Trauma 101: Boundaries, Part 1

Trauma 101: Boundaries, Part 1

Boundaries. I love how the therapeutic community throws words like “boundaries” around, without a clear explanation. Before you read on, in fact, go ahead and test this (and for those of you who’ve had therapy, or at least read a multitude of self-help books, this should be especially fun). How would you describe boundaries? Are they:

  1. A concept of mental health determining, cognitively, what is appropriate and what is not.
  2. A “wall” that keeps out all those but whom you, very selectively, let in.
  3. A “wetsuit” that you can physically sense, that blocks energy.
  4. None of the above.

Years ago, I went to a workshop given by a physician, Joseph Chilton Pearce, who believed he succeeded in identifying and tracking an energy field that originated in the heart, extending out then down, looping back up to the place of origin. He based these on computer measurements taken by HeartMath and the University of Utah. These initial findings might be validation for what our ancestors and current shamanic healers in more natural societies understand as an essential component of healing, that our energy is as real as our matter.

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I know, you think that next I’ll be telling you to use this energy to manifest a red Jaguar.  Relax, I’m just asking you to consider doing another experiment now, and see for yourself. You’ll need a friend for this: first, get seated and grounded, as you need to be able to sense your body to start with. Then have your friend sit next to you, but not too close. An arm’s length away is good. Close your eyes. Have him/her slowly bring their hand close enough to touch you, and say “stop” right before you think they’ll make contact. Can you sense? If you can, do you think the explanation is more than just becoming aware of body heat or of a change in the light your closed eyes can still experience?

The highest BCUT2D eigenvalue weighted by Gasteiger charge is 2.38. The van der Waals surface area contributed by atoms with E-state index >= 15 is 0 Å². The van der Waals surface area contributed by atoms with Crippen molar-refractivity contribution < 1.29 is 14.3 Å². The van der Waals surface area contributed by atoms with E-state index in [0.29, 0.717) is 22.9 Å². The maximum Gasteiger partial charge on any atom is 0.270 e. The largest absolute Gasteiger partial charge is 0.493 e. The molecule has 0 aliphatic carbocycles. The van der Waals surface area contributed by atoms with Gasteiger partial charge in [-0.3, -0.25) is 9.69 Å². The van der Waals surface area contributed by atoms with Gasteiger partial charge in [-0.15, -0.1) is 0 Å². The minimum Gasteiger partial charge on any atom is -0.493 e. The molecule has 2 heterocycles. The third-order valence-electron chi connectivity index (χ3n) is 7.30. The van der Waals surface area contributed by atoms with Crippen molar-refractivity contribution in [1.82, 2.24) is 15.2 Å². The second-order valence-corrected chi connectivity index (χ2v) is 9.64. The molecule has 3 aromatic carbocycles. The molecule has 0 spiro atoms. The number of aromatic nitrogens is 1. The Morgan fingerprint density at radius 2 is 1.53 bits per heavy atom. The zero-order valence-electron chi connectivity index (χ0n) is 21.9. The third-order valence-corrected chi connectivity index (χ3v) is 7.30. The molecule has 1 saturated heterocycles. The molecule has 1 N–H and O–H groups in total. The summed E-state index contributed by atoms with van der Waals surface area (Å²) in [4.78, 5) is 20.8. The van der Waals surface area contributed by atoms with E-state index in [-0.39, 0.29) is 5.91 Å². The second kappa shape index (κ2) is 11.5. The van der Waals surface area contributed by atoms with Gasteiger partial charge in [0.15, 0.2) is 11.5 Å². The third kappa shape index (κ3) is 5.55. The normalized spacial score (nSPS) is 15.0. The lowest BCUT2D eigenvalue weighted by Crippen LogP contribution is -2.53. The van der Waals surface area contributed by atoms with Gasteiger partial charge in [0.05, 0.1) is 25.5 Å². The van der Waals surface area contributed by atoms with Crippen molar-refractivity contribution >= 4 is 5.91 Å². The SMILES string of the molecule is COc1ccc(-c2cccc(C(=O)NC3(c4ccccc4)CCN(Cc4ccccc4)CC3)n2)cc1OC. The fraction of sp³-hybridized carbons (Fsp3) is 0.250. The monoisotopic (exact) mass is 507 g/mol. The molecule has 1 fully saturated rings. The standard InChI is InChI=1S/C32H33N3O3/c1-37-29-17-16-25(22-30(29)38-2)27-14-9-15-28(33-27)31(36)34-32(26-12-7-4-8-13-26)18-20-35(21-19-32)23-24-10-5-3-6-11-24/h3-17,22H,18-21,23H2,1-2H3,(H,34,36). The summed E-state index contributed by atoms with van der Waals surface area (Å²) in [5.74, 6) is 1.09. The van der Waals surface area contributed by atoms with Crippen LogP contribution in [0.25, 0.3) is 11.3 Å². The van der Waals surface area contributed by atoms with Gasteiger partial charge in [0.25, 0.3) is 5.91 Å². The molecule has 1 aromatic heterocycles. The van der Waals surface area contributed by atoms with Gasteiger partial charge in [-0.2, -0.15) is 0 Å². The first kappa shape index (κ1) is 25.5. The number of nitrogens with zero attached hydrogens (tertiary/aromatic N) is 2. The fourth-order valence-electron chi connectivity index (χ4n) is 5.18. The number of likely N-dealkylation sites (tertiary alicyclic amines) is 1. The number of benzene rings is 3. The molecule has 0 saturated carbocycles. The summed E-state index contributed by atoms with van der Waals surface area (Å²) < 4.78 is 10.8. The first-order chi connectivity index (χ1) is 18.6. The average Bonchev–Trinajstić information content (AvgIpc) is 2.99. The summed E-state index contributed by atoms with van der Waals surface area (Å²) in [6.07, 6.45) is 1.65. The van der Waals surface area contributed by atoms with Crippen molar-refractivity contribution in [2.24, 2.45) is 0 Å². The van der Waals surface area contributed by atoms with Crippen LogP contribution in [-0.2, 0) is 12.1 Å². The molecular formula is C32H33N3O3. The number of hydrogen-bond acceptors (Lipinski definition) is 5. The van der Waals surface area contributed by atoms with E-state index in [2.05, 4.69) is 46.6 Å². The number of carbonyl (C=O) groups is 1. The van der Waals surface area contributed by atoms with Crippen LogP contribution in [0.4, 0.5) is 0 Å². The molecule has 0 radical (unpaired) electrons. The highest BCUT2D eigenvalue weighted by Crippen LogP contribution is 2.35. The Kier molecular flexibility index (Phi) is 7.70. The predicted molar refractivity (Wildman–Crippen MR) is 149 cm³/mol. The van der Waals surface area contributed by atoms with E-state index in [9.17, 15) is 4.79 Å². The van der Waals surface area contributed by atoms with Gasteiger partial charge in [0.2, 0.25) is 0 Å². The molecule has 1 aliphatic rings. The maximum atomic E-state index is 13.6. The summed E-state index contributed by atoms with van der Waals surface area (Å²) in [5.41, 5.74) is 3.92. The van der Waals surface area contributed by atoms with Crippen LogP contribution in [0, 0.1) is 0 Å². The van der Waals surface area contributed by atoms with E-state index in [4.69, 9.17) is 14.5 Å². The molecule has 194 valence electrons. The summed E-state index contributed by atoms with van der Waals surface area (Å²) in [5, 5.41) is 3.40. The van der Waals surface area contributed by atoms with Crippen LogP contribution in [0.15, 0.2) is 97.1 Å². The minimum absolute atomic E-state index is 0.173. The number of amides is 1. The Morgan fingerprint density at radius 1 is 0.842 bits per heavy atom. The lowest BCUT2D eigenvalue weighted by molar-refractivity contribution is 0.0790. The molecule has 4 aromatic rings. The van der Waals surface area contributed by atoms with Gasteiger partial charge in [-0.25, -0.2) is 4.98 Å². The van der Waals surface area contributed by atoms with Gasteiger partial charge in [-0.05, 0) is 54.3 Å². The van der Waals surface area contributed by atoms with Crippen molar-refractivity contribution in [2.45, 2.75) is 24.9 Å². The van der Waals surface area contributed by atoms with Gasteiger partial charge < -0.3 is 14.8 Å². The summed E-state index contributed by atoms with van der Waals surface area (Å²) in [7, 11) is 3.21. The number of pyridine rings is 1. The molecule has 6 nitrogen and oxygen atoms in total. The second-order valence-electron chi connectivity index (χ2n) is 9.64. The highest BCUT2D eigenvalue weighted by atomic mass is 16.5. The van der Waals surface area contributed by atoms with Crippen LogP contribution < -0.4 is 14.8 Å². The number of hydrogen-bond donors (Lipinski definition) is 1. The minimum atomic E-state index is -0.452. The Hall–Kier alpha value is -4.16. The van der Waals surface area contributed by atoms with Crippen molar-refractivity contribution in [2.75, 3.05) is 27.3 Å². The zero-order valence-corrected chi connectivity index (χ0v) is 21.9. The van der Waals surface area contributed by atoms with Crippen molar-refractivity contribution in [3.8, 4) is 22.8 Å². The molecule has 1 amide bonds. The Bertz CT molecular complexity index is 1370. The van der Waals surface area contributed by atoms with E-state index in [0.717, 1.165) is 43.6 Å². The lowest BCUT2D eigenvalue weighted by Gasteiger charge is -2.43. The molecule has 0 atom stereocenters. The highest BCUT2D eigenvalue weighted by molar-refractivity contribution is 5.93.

What you might consider, in the question above, is “d.” The traditional concept of boundaries is actually anti-therapeutic in the long run. After all, aren’t we hoping for more satisfying relationships with others? How can that be, if our “healthy” response to anyone new starts with “no?” Whether you agree with the energy model or not, imagine at least that there is a field of some sort around you. When someone, known or unknown, comes in contact with this field, this territory within your boundaries, you become alert to this new influence. You pick up information on a subtle level, either energetically, or if you prefer, through a multitude of “tells”—demeanor, facial expression, scent, small nervous movements or rigidity—that indicate whether you want to draw this person in closer (which will not happen if all you’ve got working for you is a wall) or go into protective mode.

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After all, as Robert Frost declared: “there is something in one that does not love a wall.”

We know that healthy boundaries are crucial in recovering from trauma. Next week, I’ll deepen the discussion and provide an exercise that hopefully you can use to strengthen your energetic territory.

To read the core article, click here

To read the second part, click here

 

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